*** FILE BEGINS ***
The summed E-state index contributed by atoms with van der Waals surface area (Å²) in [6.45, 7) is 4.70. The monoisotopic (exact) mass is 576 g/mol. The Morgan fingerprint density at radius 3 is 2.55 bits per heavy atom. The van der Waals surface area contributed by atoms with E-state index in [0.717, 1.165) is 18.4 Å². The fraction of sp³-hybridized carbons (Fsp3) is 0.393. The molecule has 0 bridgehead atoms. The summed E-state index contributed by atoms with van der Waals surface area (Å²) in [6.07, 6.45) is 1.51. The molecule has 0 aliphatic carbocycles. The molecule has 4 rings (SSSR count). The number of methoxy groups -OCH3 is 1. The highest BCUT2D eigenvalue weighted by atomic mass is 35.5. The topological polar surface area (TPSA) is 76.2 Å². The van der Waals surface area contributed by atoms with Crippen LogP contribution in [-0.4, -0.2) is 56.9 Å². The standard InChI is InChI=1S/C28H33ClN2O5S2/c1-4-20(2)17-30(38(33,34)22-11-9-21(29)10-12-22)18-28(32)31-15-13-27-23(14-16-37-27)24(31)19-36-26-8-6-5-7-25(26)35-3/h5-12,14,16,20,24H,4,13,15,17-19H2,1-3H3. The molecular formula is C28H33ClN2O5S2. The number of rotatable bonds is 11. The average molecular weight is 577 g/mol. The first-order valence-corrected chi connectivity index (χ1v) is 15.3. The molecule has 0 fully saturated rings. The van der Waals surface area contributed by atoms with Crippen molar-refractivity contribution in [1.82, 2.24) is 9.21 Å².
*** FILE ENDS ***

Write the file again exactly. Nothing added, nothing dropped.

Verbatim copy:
The summed E-state index contributed by atoms with van der Waals surface area (Å²) in [6.45, 7) is 4.70. The monoisotopic (exact) mass is 576 g/mol. The Morgan fingerprint density at radius 3 is 2.55 bits per heavy atom. The van der Waals surface area contributed by atoms with E-state index in [0.717, 1.165) is 18.4 Å². The fraction of sp³-hybridized carbons (Fsp3) is 0.393. The molecule has 0 bridgehead atoms. The summed E-state index contributed by atoms with van der Waals surface area (Å²) in [6.07, 6.45) is 1.51. The molecule has 0 aliphatic carbocycles. The molecule has 4 rings (SSSR count). The number of methoxy groups -OCH3 is 1. The highest BCUT2D eigenvalue weighted by atomic mass is 35.5. The topological polar surface area (TPSA) is 76.2 Å². The van der Waals surface area contributed by atoms with Crippen LogP contribution in [-0.4, -0.2) is 56.9 Å². The standard InChI is InChI=1S/C28H33ClN2O5S2/c1-4-20(2)17-30(38(33,34)22-11-9-21(29)10-12-22)18-28(32)31-15-13-27-23(14-16-37-27)24(31)19-36-26-8-6-5-7-25(26)35-3/h5-12,14,16,20,24H,4,13,15,17-19H2,1-3H3. The molecular formula is C28H33ClN2O5S2. The number of rotatable bonds is 11. The average molecular weight is 577 g/mol. The first-order valence-corrected chi connectivity index (χ1v) is 15.3. The molecule has 0 fully saturated rings. The van der Waals surface area contributed by atoms with Crippen molar-refractivity contribution in [1.82, 2.24) is 9.21 Å².